Together, Dr. Dori and Dr. Itkin conceptualized the idea of MRI lymphangiography. This technique utilizes the same approach as the intranodal lymphangiogram but delivers a magnetic resonance contrast agent.
“Suddenly we discover the whole world of lymphatic abnormalities,” Dr. Itkin said. “Nobody had ever done that before. We can actually light up almost the whole lymphatic system and see abnormalities there.”
How the Lymphatic System Works, Goes Awry, and Gets Fixed
The lymphatic system is a set of vessels throughout the body that collects fluids from soft tissues and organs, especially the liver and intestine. It carries those fluids to the thoracic duct, the largest lymphatic vessel, the one that was sealed off in Dr. Cope’s pioneering intervention. From the thoracic duct, the fluid is transported back into the veins.
The first time they tried their new imaging technique on a patient with plastic bronchitis, it was immediately clear to Drs. Itkin and Dori that some lymph from the thoracic duct was leaking into the lungs — and they have since found a similar flow pattern in patients with other conditions. Dr. Itkin hypothesizes that such lymphatic leaks into the lungs are a normal variant that some people are born with, and that typically does not cause major medical problems.
But it predisposes some people to plastic bronchitis. Although plastic bronchitis can occur at any age and without any specific triggering event, doctors see it most commonly in children who have undergone a Fontan operation for congenital heart disease. The researchers suggest that this occurs because, in children who have congenital heart failure on the right side, soft tissues are congested, and the amount of fluid that the lymphatic system would normally absorb and carry away exceeds the system’s capacity. Far too much excess lymph flow can then accumulate in the lungs in patients prone to these flow leakages.
The ability to image the lymphatic system revolutionized the potential for treatments in the way imaging innovations transformed treatments in many of the body’s other systems 50 years ago. The advent of MRIs, arteriography, CAT scans, and other imaging technologies suddenly made physical abnormalities visible to physicians. Many of those abnormalities could then be treated with easy-to-explain interventions — embolizing to close off passages that should not be open, inserting stents to open those that should not be closed.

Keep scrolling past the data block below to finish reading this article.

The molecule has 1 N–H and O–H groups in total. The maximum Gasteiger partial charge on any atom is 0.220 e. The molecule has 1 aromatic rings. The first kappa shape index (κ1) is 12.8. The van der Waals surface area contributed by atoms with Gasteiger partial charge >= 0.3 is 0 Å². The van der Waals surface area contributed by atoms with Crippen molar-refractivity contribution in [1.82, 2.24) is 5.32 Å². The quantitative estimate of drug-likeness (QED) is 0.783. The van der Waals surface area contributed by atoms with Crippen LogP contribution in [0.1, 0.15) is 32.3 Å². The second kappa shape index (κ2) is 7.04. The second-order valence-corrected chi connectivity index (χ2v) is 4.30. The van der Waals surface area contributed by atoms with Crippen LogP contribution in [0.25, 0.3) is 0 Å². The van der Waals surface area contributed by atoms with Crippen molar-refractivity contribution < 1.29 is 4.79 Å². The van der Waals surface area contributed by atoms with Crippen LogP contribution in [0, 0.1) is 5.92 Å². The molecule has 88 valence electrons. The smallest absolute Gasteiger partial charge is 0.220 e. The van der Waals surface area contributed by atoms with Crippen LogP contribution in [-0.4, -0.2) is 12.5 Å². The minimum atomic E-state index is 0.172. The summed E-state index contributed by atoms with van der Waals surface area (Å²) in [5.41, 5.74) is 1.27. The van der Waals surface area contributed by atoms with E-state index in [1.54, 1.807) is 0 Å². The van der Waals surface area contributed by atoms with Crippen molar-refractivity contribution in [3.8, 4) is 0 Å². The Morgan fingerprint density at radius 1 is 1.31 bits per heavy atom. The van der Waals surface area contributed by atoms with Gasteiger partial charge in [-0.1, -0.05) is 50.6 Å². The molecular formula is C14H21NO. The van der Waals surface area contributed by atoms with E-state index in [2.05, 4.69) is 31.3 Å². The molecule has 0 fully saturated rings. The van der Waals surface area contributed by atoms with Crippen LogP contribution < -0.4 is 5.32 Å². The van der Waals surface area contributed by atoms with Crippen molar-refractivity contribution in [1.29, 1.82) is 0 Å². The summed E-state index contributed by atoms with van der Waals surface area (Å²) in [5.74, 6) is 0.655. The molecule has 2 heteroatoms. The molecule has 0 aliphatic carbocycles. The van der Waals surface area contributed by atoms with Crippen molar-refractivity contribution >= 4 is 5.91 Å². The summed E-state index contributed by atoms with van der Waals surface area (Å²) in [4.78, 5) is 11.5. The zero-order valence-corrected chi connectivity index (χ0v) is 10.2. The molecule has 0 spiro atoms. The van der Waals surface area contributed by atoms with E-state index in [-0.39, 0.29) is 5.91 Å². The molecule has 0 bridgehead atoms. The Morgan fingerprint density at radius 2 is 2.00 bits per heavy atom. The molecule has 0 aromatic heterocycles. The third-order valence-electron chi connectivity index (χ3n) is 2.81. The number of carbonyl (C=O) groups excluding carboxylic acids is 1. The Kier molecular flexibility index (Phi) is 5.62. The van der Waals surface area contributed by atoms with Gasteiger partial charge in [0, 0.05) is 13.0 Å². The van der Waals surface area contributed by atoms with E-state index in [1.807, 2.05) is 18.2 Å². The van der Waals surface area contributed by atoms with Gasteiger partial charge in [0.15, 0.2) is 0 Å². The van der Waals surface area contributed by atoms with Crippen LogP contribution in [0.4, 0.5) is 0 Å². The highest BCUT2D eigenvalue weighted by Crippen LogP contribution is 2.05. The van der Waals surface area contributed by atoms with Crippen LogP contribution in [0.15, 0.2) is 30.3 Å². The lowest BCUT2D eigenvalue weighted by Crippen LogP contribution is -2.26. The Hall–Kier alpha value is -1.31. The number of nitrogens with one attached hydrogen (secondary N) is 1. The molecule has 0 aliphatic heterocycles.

Now Drs. Dori and Itkin are treating plastic bronchitis with a minimally invasive procedure that is similarly simple to explain: While imaging the abnormal flows in a patient, they selectively embolize lymphatic passageways to stop the fluid from leaking into the lungs.
“Predictability is almost 100 percent,” Dr. Itkin said. “It’s a simple plumbing problem.”
An Exciting Future for Lymphatics and a Search for ‘Lymphomaniacs’
To expand their impact beyond plastic bronchitis, Drs. Itkin and Dori are now seeking out so-called “lymphomaniacs” from other clinical specialties at CHOP who can identify conditions that could have an unknown involvement of the lymphatic system. They are collaborating with neonatology and pulmonary divisions at CHOP to image and understand newborns with swollen limbs and children with unexplained lung diseases for possible underlying lymphatic involvement.
Often, this imaging teaches them more about how lymphatic flows are involved. Sometimes they are even able to intervene.
Their efforts have been designated as a CHOP Frontier Program, which has given the team the opportunity to further refine their imaging techniques for different areas of the body, and to establish a comprehensive research program focused on lymphatics with a prospective clinical study and a basic science research lab.
The lymph itself is opening up new possibilities for study in immunology as well.
“We now have the first-time opportunity to sample the lymphatic system from live human beings and analyze it,” Dr. Itkin said. “We are working closely with the Penn Institute for Immunology, of which CHOP is a member, with multiple studies planned and already going on to understand the immune function of the lymphatic system better than ever before. This has enormous implications in areas such as HIV and cancer immune therapy.”
For now, this intensive study and treatment innovation in lymphatics is unique to CHOP and Penn, found nowhere else in the world.
“This is kind of a new organ system,” Dr. Dori said. “It’s extraordinarily rare in medicine to fall on something like this, an organ system that has been ignored because people couldn’t see it.”